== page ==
Yann Esparbié discussed step-by-step how he created the procedural Coffered Ceiling Material in Substance Designer: shape and details generation, metallic/roughness maps, and tips for rendering.
In case you missed it
You might find these articles interesting
Hi, I'm Yann and I'm 21 years old. I'm a student in game development, specialized in 3D. I went for a bachelor’s degree in video games at Lisaa Paris going straight to the 2nd year after a traditional drawing preparation, so I've been learning 3D for two years now. I'm still attracted by many things and I don't know yet what to specialize in. I feel like I still have a lot to discover and learn, that's why I'm continuing the studies and getting a master's degree in the same school.
Discovering Substance Designer
I began to learn SD thanks to a lazy lighting teacher whose teaching was incomplete (he showed us SD in order to kill time but wasn’t really involved in teaching us). He didn’t stay in our school long enough anyway, only a semester...From then on, I continued to work on little projects on a weekly basis. Now I can see how I’ve improved in this software since then.
Right now, I spend a lot of time in Substance Designer while waiting for my Master’s degree courses to begin. I chose Designer in particular because I did not have a lot of skills in it and I am very enthusiastic about this software.
I really like architectural and man-made materials, I'm not really into organic or natural textures. Coffered Ceiling was a good challenge for me compared to my current level, I liked the design very much, that's why I started this project.
Coffered Ceiling Material: Production Steps
It begins there, simply with a Polygon 1 having the gradient option On. Then with a Curve, we can start to create the main shape of the material.
To summarize the node curve, it allows you to take each grey value and assign a new value to it. It is a node that we rarely use when we don’t know much about Substance Designer because it can be very counter-intuitive, but with practice, it becomes very useful.
To create this detail, I started with a Paraboloid Shape node, then Trapezoid Transform in order to get the embed acorn. After that comes a Curve to add details. I then put a Ridged Bell to create a leaf, and a Directional Warp to define the shape, then I give it volume with A Gradient Linear 3. I just have to put it in the right place and give volume again to the general shape with a Gradient Linear 1. To finish with this part I use a Splatter Circular.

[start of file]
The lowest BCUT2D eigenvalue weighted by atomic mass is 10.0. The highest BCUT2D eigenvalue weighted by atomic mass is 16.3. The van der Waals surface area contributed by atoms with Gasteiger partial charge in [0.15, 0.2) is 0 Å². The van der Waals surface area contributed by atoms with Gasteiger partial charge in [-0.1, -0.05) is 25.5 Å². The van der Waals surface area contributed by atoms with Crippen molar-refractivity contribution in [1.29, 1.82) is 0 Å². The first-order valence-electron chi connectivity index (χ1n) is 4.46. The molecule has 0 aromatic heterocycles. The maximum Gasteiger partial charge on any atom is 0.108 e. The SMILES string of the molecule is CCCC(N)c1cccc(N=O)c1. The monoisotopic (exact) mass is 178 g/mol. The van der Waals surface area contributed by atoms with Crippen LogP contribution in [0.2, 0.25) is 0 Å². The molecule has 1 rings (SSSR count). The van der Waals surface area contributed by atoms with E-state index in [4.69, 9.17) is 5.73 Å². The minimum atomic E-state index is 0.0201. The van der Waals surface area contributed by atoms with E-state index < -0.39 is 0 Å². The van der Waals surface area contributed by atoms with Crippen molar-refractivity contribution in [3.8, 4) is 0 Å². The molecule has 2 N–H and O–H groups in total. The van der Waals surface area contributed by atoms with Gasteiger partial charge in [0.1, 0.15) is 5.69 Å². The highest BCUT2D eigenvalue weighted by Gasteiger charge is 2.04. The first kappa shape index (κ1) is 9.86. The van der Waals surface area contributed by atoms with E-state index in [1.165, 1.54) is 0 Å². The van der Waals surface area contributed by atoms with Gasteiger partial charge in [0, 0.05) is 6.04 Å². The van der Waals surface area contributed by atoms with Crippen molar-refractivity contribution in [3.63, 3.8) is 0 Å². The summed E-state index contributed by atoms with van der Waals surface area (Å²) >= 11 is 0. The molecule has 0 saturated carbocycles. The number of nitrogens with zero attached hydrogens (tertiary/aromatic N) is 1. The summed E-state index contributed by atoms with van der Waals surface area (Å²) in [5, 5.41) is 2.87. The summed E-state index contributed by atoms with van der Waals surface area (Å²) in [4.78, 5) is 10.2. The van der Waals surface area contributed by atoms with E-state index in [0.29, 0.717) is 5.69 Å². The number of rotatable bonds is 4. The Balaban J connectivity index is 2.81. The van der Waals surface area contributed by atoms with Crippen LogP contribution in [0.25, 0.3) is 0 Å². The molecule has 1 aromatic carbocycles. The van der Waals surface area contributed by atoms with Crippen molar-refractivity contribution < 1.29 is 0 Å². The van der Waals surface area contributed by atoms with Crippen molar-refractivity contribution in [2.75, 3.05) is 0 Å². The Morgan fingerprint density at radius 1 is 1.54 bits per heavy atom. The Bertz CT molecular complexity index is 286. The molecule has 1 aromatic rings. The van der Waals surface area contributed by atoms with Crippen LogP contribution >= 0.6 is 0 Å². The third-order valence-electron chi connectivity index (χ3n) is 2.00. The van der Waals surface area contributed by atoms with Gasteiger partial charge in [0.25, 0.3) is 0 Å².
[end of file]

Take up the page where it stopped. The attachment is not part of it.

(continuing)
You can achieve this kind of result simply by playing with some Transform 2D, Warps, Curve, and Blend.
For this particular shape, I used a Weave Generator, that I added in a Blend with a mask where I wanted the detail to be. To obtain the final piece, I selected the zone with a Histogram Select that I redefined with a Curve.
The final aspect can be modified simply with the Weave Generator’s tiling.
Before talking about metallic/roughness, I must warn you that these maps stayed simple in this particular project, only because there was already a lot of information in the normal and height map.
To make the rock more interesting, I made small white dots on a black background to create dots of brilliance.
When I Thought I was Going to Give Up This Project
There was a moment when I thought I was going to give up and move on to something else (which would have been a terrible mistake). I had the idea to work on my details in only a ⅛ of the octagon and to reassemble it at the end but this method brought a lot of bugs and errors. I did everything I could to fix them but I couldn't get away with it...
The rendering is very, very important, and it requires practice to get good results. Without exaggerating, renders are at least half of the final quality of an artwork. Good renders can save bad 3D, but good 3D does not save bad renders.
When I start a new project in Marmoset I first choose a skybox that enhances the object. I raise the brightness enough to see my object clearly, place 3 or 4 Child-lights in the skybox, sometimes an external spotlight, then I lower the brightness of the skybox because as the light comes from all sides, it erases all shadows. That's why I replace it little by little with external lights.
A little trick, you can add a shadow catcher with the opacity of the shadow set to 0 under your object, it will not be visible but if you have checked the local reflections option, it will add reflections of your extra lights to your object. It can really make the lighting more beautiful.
If you want to make a render of a material on a sphere, using a half-sphere can improve the results a lot (sometimes, more or less depending on the material) as it limits stretches and distortions.
If you make an image, I strongly advise you in any case to go back to Photoshop and adjust values such as contrast, saturation, etc. and add some effects, easily with the layers blending modes.
Learning the Software
Personally, in order to progress in Substance Designer, I started by following Youtube videos (e.g., Karalysson, 3d ex, get learnt...) and copying them step by step. Often, after the first half of the video, I started to play with the parameters and modify the material to my liking. I also bought some graphs from professionals on the internet to analyze them but it is not compulsory. Then I made my own projects from references and after many failures and monstrosities, I managed to produce some correct materials.
If I had one piece of advice to give, it would be to start making renders before you are satisfied with your work, because it takes practice to learn it and if you start doing it the day you manage to produce a beautiful material or prop, you will have a problem.